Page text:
There are so many places to see tropical Indo-Pacific seashores...
Aitutaki is a triangular shaped atoll. It is famous for it's shallow lagoon and blue waters. After settlement by Polynesians, the first European to discover the series of islands was Bligh on Bounty. It was used as a military base by the United States of America and New Zealand in WW2. Today, it is most famous for it's stunning sand beaches, regularly cited as some of the most beautiful beaches in the world. Most day tours into the lagoon stop at an island that has a population of breeding red-tailed tropic-birds.
There is coral around most of the island, however the water seems fairly murky, and the coral is not spectacular. The island is best suited to boat cruising, looking for and watching breeding birds. You can land at higher tides, however, you can cover more ground and see more birds by boat. It is probably also better for the birds to watch them from a boat, rather than on foot, as you can approach them closely without disturbing them.
This small island complex includes various sea birds to identify. But even better is the chance to watch the behaviour of sea birds at close range.
The main bird species here is the Red-footed Booby. This species is found feeding mainly out to sea, thus it is difficult to get access to their breeding areas. Here, you can see Boobies nesting. They are mainly built on mangrove trees. The nests are small platforms balanced on tree branches just above the salt water. This island also gives one a chance to get great close views of the different forms of Red-footed Boobies. All the forms have red feet, but when in flight, the forms vary with the amounts of black, brown and/or white in the body and wings. However, close up, one can also see the differences in colours in the faces in the different morphs. The patterns and colours are stunning, and I have not seen them shown accurately in any field guides.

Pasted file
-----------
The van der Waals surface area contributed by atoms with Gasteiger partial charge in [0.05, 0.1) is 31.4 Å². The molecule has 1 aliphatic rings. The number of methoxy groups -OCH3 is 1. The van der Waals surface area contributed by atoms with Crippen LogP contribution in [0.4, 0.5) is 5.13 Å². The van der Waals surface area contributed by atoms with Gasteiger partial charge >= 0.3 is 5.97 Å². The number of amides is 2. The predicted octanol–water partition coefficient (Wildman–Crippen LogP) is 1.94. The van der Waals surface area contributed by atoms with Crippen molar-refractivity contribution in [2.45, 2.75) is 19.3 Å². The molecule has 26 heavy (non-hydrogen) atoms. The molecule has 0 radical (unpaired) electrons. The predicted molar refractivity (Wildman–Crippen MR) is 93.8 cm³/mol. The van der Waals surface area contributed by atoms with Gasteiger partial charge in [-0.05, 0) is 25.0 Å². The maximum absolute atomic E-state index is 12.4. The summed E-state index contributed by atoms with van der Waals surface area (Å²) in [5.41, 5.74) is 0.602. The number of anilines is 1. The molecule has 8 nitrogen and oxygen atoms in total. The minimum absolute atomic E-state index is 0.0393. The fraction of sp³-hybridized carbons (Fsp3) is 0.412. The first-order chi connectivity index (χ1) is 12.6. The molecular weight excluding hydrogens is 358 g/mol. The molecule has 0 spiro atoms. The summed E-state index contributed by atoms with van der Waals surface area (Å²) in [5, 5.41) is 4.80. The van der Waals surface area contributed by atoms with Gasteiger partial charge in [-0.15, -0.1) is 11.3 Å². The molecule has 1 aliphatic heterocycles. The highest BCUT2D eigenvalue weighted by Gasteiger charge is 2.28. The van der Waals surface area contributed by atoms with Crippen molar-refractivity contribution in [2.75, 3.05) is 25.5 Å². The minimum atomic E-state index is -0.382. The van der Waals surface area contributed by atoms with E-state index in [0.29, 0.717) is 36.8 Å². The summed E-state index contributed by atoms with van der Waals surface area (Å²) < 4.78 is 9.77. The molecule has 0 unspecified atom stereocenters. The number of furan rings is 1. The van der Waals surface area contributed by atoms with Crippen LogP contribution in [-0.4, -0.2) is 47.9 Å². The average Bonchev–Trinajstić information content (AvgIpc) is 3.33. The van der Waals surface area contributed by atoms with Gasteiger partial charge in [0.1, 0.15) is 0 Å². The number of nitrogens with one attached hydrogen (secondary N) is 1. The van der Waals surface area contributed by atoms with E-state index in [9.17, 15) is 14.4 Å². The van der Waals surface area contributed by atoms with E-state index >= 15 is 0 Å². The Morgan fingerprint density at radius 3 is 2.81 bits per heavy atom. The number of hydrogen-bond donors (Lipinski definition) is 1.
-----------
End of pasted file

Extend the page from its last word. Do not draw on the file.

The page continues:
This island is located off the northern coast of Papua New Guinea. It is very inaccessible. It is not very well known; in fact, the latest field guide "Birds of New Guinea" does not mention this place or any breeding sites of Red-footed Boobies within the region. The only probable way to visit the island is with expedition style ships. However, this island is not regularly included on any itineraries.
Other species seen here include; Black Noddy (White-capped Noddy), Brown Noddy (Common Noddy), Crested Tern, and Black-naped Tern, and others.
Kerehikapa Island and surrounding Islands are part of the Arnavon Community Marine Conservation Area (ACMCA). They are located in the Solomon Isands.
The protected area encompass 40,000 acres, including 3 small uninhabited islands, and surrounding coral reefs. The U.S.A based nature Conservancy helped three communities (Katupika, Kia and Wagina) came together in 1995 to protect the Arnavon Islands. It has been claimed that in the ten years since the ACMCA was established, there has been an increase of 400% in hawksbill sea turtles nesting on the islands.
As a visitor, there are a few interesting things to see. First, it is a protected reserve with no one here but the rangers; there are no villages, no fisherman; this is a rarity in Melanesia. One of the islands has a population of nesting Melanesian scrubfowl. The main island with the ranger station has a beautiful tidal lagoon with clear water and mangroves. There is good for birding along the beach, with species such as fantails, parrots...
One of the most important aspects of the islands are their status as a turtle hatchery. The species that breed here include the Loggerhead, Green and Hawksbill turtles.
Access for an independent traveller is difficult, I would imagine! Coral Princess Cruises goes there about once a year, on their Melanesia trip. (However, it is wise to check their itinerary before booking, as it does change.)
Thinking of doing expedition travel after everything has calmed down? I do a lot of my guiding and lecturing work on Silversea.